"The Black Dog" by Charlotte
“The black dog” is such a commonly used phrase to describe depression that I have to assume it’s one instantly people identify with. So it’s no surprise that when the comedienne Ruby Wax launched a new online community earlier this year, with the intention of creating a space for those with depression support one another, she named it the Black Dog Tribe (http://www.blackdogtribe.com/). On hearing the phrase, many people in the UK will think of Winston Churchill, since he famously used the metaphor to refer to his particular condition of mental distress, but the phrase has a much longer history than that. Looking around on the internet for its origins, I found an interesting article by Megan McKinlay (http://www.blackdoginstitute.org.au/docs/McKinlay.pdf) which notes that several 18th century literary figures, including Samuel Johnson, the author Hester Thrale, and James Boswell, wrote of “the black dog”. However, McKinlay claims that “the menacing connotations of the black dog” had already been well established long before the 18th century, “via the folklore of Britain and Europe, the influence of Greek and Roman mythologies, and a growing body of literature in which black dogs featured as harbingers of death, or emissaries of the Devil.” (The Omen, anyone?)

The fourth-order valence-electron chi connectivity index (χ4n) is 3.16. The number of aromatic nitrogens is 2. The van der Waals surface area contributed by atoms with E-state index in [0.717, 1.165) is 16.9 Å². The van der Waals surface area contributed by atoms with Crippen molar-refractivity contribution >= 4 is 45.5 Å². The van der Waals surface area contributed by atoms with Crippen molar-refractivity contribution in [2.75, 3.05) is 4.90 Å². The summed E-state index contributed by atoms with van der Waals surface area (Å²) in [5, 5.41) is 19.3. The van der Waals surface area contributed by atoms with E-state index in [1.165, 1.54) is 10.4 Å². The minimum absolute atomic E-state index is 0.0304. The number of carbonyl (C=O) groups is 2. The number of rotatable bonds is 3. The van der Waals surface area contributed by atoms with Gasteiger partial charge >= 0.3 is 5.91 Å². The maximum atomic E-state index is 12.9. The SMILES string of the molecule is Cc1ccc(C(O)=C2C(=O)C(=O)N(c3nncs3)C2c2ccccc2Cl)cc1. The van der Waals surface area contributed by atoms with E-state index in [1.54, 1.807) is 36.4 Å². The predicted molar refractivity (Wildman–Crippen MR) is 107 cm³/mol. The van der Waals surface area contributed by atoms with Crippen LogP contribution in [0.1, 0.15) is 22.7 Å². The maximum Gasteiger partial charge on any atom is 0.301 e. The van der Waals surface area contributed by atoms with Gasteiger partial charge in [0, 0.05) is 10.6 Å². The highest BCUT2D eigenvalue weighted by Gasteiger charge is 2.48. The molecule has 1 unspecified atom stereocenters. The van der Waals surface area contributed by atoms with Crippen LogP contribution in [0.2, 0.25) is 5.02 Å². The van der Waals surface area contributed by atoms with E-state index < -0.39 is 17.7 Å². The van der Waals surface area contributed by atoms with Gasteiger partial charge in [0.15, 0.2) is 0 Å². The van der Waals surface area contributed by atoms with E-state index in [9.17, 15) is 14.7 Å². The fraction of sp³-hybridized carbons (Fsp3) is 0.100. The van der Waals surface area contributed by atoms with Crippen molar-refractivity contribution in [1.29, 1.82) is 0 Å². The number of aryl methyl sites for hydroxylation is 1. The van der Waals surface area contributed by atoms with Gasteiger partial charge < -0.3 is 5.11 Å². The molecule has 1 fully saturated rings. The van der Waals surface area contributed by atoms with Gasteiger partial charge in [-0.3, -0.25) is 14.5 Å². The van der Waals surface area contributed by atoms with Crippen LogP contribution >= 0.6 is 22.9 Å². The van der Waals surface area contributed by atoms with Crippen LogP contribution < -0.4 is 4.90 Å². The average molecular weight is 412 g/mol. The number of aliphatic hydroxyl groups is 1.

If the picture of the black dog, forever padding at or snapping at the depressive’s heels, resonates with one part of the bipolar experience, what would be a comparable metaphor for elevated mood? I see my hypomania as being like a wild horse. If the horse gallops off with me on its back, the ride can be exciting, exhilarating, generating excitement and euphoria. Yet if I imagine that I am in control of the ride, I’m fooling myself; the truth is, once I let the horse run away with me, I don’t really know how things will turn out. It could be he doesn’t have much energy, so he slows down eventually, allowing me to slip from his back unharmed. But that’s the best case scenario. It might be that as that stallion gallops off with me, faster and faster, I slip from his back, crashing suddenly down to the ground. Those crashes can really hurt me; it is sometimes a long time before I can drag myself up from the ground and walk on my own two feet again. Worse, the horse might carry me off to somewhere I don’t want to go. His beauty lies in his strength and power, but that strength and power can leave me clinging to his mane in terror, or being dragged along behind, bruised, bloody and disoriented. It feels a little sad to even think of taming the wildness out of the horse by wrangling him with medication, cognitive techniques and the daily and weekly routines I’ve established. But it is the wild ride that brings me closest to what most people would think of madness, and I dare not take the risk.